Orestimba High senior Joshua Lucas represented his graduating class at this summer’s session of Boys State. The 17-year-old son of Martha Solis and John Lucas spent a week in July at Sacramento State, where leading students from across the state convened for Boys State, an American Legion-sponsored program which provides insight into how the country is governed while allowing delegates the opportunity to operate their own mock government.
Lucas was excited to be nominated for this experience and went into the interview with his best foot forward. “I had never heard of this program before being told I was nominated,” he recalls. “I did research before my interview and while I was nervous, I felt like I did well. I told myself that even if I didn’t get it, I was still proud to be nominated.”
Going into the session, Lucas had no idea what to expect. He remembered thinking it would be a week full of workshops and classrooms. However, he was surprised by how hands-on the session was.
“You learn about the government because you are your own government… you are your own nation,” he said.
Lucas tried to get involved in every way he could. He ran for various positions, including party chairman, chief administrative officer for his county, and assemblyman, and wound up winning the latter two.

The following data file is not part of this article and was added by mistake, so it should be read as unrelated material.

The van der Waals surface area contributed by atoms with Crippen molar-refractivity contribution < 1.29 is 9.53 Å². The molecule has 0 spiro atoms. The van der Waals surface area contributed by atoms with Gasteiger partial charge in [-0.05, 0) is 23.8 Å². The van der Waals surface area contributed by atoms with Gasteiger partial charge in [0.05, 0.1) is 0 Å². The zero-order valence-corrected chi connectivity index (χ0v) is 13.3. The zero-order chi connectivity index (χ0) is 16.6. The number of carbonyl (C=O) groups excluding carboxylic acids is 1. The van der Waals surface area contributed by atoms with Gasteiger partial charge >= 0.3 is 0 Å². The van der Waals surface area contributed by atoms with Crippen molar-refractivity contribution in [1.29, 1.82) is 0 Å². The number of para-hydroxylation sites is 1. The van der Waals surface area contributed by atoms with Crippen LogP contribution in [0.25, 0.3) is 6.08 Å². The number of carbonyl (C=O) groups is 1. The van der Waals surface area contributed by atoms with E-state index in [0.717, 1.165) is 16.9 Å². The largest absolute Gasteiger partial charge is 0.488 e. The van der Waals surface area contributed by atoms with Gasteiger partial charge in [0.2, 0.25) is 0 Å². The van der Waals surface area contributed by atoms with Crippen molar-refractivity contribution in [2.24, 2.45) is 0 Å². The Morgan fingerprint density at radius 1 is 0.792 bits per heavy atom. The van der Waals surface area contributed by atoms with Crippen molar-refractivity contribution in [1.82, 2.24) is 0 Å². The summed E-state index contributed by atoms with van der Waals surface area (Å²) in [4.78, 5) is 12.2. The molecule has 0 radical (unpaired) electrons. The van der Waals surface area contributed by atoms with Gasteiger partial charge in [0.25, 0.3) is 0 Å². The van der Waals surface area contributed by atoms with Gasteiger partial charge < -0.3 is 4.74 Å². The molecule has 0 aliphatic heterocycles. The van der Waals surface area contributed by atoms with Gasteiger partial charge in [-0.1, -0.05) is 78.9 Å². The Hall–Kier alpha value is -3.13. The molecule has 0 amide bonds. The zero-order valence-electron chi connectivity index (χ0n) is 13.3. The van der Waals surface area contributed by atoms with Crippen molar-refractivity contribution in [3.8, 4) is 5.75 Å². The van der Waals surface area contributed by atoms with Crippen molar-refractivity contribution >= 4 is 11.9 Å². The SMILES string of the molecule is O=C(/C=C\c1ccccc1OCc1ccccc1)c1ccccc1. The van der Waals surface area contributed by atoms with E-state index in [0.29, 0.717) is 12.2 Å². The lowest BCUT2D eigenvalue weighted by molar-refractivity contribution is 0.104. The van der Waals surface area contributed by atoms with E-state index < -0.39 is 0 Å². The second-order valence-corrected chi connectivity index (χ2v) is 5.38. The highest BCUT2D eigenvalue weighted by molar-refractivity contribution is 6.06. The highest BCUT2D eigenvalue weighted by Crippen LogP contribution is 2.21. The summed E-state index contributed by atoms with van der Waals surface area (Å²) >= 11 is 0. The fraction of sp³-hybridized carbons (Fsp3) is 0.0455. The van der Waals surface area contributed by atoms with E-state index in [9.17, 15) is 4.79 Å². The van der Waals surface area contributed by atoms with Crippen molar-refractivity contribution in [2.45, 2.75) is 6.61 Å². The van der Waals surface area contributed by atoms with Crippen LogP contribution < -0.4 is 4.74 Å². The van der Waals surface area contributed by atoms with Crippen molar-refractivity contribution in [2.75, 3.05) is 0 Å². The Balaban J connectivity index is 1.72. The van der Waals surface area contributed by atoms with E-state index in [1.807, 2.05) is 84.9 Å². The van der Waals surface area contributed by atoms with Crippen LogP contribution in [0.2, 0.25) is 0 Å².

Lucas also got involved in situations that allowed him to build skills that can help his academics. He noted that Boys State offered multiple debate opportunities on current topics such as border security and gun control. His advance research helped him be successful in those debates, Lucas said.
He was able to work on his public speaking skills during Boys State and is now much more comfortable in that role.
Boys State was enjoyable as well as educational, he emphasized.
The people he met and the friendships he gained over the course of the session were what made his time so enjoyable, Lucas shared. He loved being able to meet people from all over the state and learn about their backgrounds. “One guy from my ‘city’ came from a city of 50 people and his graduating class had eight people in it,” he shared.
Lucas said the Boys State participants were able to discuss and debate contentious issues without acrimony.
“While there were differences in opinions, everyone had a sense of the government and how things worked,” he remembered. “Because of this, we were able to communicate without any major misunderstandings.”
Being in that environment and learning all he did, Lucas said, his time at Boys State increased his interest in pursuing a future in politics.
He knows that he’ll be well prepared if he decides to go down that path because of this opportunity. “Boys State was definitely the best week of my life. It was fun, beneficial, and teaches you [about the government] in a way that no other program can teach you,” he concluded.
Editor’s note: Stories on
local Girls State delegates will appear in a future edition.